Birds of Prey and the Fantabulous Emancipation of One Harley Quinn **1/2
Warner Bros. Pictures
Birds of Prey
t’s possible for a movie to have a lot of interesting ideas, and still be a sloppy, haphazard delivery system for those ideas. This sort-of-sequel/sort-of-spinoff of 2016’s Suicide Squad
finds Harley Quinn (Margot Robbie) broken up with Joker and now with a target on her back. Threatened with death by crime boss Roman Sionis (Ewan McGregor), Harley is forced to find a teen pickpocket (Ella Jay Basco) who’s in possession of a valuable diamond, and crosses paths with several dangerous women—Det. Renee Montoya (Rosie Perez), the assassin Huntress (Mary Elizabeth Winstead), Roman’s driver Dinah Lance/Black Canary (Jurnee Smollett-Bell)—in the process. Christina Hodson’s script explores the notion of women who are taken seriously only when linked to powerful men, and the strength of women pulling together rather than pitted against one another, while also providing a villain who’s a short-fused, insecure scion of privilege (sound familiar?). But as much fun as Robbie has with the live-wire Harley, Cathy Yan’s direction mostly gives us multiple variations on slow-motion fight sequences. Maybe you can make a zany, violent comic-book movie that’s also rich with subtext, but this one ain’t it. Opens Feb. 7 at theaters valleywide.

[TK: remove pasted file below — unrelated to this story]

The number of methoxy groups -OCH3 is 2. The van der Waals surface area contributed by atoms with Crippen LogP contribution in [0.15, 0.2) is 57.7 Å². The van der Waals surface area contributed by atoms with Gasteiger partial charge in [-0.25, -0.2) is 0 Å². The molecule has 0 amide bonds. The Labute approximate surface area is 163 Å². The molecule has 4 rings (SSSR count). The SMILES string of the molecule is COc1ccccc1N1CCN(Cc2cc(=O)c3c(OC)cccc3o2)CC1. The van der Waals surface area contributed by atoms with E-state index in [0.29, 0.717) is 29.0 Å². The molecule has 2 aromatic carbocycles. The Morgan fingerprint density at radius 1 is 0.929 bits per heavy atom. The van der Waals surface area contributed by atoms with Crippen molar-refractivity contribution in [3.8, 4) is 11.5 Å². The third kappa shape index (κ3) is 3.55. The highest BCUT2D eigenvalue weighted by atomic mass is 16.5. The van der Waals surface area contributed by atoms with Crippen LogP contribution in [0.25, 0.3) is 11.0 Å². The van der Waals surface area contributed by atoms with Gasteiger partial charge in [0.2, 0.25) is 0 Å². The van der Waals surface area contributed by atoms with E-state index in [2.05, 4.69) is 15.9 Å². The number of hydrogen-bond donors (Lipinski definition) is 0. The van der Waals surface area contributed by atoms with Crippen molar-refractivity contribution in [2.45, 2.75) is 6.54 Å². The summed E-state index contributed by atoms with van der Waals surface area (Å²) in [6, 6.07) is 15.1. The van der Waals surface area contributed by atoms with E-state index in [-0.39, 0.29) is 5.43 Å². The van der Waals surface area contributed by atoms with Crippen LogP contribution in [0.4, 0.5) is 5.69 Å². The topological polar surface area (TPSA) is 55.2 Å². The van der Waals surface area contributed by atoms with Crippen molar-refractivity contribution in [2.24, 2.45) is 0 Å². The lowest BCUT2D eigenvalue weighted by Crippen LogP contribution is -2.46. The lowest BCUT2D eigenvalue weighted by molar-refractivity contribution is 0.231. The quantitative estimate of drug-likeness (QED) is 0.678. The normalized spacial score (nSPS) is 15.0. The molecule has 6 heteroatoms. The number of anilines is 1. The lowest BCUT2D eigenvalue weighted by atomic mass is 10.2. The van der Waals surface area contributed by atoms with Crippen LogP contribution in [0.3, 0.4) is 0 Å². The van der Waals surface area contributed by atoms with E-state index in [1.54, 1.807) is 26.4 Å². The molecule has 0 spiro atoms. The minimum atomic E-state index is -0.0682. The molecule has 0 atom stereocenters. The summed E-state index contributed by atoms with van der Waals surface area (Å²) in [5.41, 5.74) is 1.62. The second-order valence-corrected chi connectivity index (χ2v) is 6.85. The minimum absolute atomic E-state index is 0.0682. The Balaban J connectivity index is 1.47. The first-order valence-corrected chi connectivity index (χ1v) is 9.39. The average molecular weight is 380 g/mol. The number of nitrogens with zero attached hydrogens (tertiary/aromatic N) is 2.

Invisible Life ***1/2
Billed as a “tropical melodrama,” this period-piece tearjerker (and Brazil’s official entry for this year’s Best International Film Oscar) is certainly a sun-bleached version of the kind of kitchen-sinkers Douglas Sirk used to do in his sleep back in the day. This movie follows two sisters, a budding piano prodigy (Carol Duarte) and her free-spirited big sis (Julia Stockler), in 1950s Rio de Janeiro. Unfortunately, they spend most of their lives kept away from one another after their father (Antônio Fonseca) disowns the older sister for running off and getting pregnant. Any person who’s had to deal with their own fare of deceitful, family bullshit will no doubt connect with this story, based on a Martha Batalha novel. Writer-director Karim Ainouz does give audiences a moving portrait of two women trying to hold on to each other as their dreams and aspirations fade away, thanks mostly to a patriarchal society filled with oppressive men who think they know better. Think of this film as a less-palefaced companion to Greta Gerwig’s Little Women. Opens Feb. 7 at Broadway Centre Cinemas.
(NR)—Craig D. Lindsey
Oscar Shorts - Documentary
[not yet reviewed]
Showcase of the Academy Award nominees for Documentary Short Subject. Opens Feb. at Broadway Centre Cinemas. (NR)